Date of Award
Doctor of Philosophy
Daniel Agterberg, Ionel Popa, Min Gyu Kim, Peter Schwander
defects, graphene, transition metal dichalcogenides, twisted bilayers
SYNTHESIS, CHARACTERIZATION, AND SIMULATION OF TWO-DIMENSIONAL MATERIALS
The University of Wisconsin-Milwaukee, 2023Under the Supervision of Professor Michael Weinert
This dissertation focuses on my journey through many aspects of surface science leading to the first principles investigation of transition metal dichalcogenides studying the impact of defects, twist, and decreasing interlayer separation to probe their effect on the electronic properties of these materials. My journey started out learning many aspects of material science such as methods for material synthesis and characterization but later ended on simulation of material properties using density functional theory. In the first experiments, we focus on two-dimensional material synthesis, mostly involving graphene, where we see that polymer transferred graphene forms a Schottky junction when interfaced with a semiconductor. From atomic force microscopy and scanning tunneling microscopy we see that polymer transferred graphene is not entirely flat and forms ripples and ridges on the surface. Scanning tunneling spectroscopy and temperature dependent current-voltage measurements help to show that the behavior of these graphene Schottky diodes are not ideal. The observed temperature dependent Schottky barrier height can be explained using a distribution of barriers with varying barrier heights. The theoretical studies focus on various transition metal dichalcogenides, composed of MoSe2 and WSe2, using their monolayer and their homo and hetero bilayer counterparts. The first studies observed that adding defects alters the electronic band structure, and in particular, a copper dopant creates impurity states at the Fermi level and induces a significant magnetic moment in the material. The resulting occupied unpaired spin states are the key contributor to the creation of the magnetic moment in this material. Next, we see that twisted bilayer transition metal dichalcogenides, specifically bilayers composed of MoSe2 and WSe2, where we observe pressure induced flat bands and real space localization. Using a commensurate set of twist angles and varying interlayer spacing led to the discovery of flat bands and real space localization. These flat bands are a result of forcing the bilayers to interact causing a localization in real space. It is only under special conditions where the closest chalcogens, along with the nearest metal atoms, form a hybridized state that contribute to the flat bands in the energy band diagram. These findings help to highlight the impact impurities can have on transition metal dichalcogenides and the role of twist and interlayer separation has on the formation of flat bands as well as real space localization in these materials.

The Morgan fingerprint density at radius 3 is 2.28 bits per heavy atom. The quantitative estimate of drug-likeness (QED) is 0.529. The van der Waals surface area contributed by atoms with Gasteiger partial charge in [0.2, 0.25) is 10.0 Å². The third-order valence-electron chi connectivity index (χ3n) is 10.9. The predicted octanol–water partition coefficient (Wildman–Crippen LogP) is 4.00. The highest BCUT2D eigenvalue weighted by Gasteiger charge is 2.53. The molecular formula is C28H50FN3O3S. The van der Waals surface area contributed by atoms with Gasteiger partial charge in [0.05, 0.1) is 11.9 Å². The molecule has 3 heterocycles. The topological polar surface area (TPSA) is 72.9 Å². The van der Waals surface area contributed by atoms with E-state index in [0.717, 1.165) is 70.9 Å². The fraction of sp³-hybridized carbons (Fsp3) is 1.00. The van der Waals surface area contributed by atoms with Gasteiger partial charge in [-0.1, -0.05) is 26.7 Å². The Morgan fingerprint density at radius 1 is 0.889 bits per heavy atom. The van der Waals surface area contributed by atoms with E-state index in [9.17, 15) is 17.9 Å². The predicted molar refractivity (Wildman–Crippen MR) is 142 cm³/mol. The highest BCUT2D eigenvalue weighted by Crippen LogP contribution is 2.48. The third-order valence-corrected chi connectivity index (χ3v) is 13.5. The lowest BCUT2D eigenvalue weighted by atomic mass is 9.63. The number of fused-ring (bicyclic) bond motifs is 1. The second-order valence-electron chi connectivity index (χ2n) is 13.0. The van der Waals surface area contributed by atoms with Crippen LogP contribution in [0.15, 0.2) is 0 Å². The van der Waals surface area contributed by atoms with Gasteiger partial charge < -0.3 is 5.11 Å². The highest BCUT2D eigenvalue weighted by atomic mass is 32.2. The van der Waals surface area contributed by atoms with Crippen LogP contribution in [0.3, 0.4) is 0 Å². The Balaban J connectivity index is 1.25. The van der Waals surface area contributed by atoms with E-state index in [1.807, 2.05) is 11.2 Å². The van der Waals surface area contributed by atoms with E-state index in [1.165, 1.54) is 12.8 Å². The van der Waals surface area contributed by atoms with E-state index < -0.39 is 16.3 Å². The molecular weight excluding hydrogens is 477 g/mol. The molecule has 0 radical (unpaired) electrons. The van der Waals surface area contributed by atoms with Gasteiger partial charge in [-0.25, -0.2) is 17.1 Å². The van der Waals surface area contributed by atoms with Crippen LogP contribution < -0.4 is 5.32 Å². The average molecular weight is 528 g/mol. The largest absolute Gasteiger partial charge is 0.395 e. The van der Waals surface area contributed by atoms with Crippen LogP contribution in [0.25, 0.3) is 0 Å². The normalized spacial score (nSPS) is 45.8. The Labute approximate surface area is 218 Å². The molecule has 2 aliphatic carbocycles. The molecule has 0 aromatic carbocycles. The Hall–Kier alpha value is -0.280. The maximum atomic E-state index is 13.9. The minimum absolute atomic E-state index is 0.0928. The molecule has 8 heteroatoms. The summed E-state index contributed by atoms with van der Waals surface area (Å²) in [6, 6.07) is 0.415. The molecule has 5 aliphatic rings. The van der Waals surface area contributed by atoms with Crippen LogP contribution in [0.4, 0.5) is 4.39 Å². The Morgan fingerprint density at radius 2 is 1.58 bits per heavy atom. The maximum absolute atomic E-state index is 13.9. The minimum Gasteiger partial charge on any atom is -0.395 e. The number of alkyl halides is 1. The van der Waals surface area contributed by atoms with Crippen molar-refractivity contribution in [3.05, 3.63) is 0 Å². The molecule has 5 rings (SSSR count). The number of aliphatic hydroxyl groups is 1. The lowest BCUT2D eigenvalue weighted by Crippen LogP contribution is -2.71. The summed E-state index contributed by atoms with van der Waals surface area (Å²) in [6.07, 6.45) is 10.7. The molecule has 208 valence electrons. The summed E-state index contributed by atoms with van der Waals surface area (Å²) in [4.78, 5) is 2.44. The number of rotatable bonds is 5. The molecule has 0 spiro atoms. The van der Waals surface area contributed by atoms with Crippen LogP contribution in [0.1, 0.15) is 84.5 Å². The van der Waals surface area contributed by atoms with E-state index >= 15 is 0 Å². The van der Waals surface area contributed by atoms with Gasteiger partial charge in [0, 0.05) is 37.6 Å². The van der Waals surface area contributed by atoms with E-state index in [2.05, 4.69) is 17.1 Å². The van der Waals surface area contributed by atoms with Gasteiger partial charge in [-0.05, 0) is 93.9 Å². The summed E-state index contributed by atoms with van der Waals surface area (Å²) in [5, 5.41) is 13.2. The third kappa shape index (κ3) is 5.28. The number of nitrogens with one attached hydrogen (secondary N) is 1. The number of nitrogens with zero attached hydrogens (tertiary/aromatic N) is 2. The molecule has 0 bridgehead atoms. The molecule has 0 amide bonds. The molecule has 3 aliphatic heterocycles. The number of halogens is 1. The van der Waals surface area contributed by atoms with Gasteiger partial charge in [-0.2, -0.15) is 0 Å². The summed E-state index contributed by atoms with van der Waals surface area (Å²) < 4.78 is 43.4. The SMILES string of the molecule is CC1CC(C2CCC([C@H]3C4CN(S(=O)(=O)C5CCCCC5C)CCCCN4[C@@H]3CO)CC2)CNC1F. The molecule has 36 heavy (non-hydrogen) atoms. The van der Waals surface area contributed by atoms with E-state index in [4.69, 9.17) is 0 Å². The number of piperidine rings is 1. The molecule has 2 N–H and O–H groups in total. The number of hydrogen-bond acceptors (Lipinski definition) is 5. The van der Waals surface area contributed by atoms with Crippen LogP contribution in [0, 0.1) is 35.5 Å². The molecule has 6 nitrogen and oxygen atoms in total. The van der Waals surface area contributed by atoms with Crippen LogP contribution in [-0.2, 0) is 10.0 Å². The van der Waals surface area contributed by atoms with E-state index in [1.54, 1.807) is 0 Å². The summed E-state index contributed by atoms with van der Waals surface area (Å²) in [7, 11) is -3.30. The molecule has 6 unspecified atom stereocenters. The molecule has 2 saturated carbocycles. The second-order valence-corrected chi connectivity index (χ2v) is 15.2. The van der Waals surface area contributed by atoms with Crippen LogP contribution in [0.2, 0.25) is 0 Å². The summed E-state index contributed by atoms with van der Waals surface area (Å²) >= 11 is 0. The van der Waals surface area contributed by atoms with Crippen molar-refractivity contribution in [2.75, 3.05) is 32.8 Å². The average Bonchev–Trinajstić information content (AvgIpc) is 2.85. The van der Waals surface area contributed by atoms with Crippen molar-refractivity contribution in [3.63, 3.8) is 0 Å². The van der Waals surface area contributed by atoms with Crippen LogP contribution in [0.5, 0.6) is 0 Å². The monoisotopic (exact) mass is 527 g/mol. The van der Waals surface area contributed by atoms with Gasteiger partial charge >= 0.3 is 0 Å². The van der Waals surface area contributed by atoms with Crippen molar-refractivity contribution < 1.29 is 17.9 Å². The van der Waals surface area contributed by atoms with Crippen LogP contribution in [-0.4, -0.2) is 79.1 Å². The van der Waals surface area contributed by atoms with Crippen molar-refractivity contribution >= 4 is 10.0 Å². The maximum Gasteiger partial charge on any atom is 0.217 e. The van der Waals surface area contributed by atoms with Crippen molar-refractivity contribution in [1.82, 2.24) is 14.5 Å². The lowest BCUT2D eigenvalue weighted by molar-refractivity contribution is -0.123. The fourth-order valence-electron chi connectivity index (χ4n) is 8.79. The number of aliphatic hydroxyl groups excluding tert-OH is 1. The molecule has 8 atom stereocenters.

Hudy, Lawrence, "Synthesis, Characterization, and Simulation of Two-Dimensional Materials" (2023). Theses and Dissertations. 3277.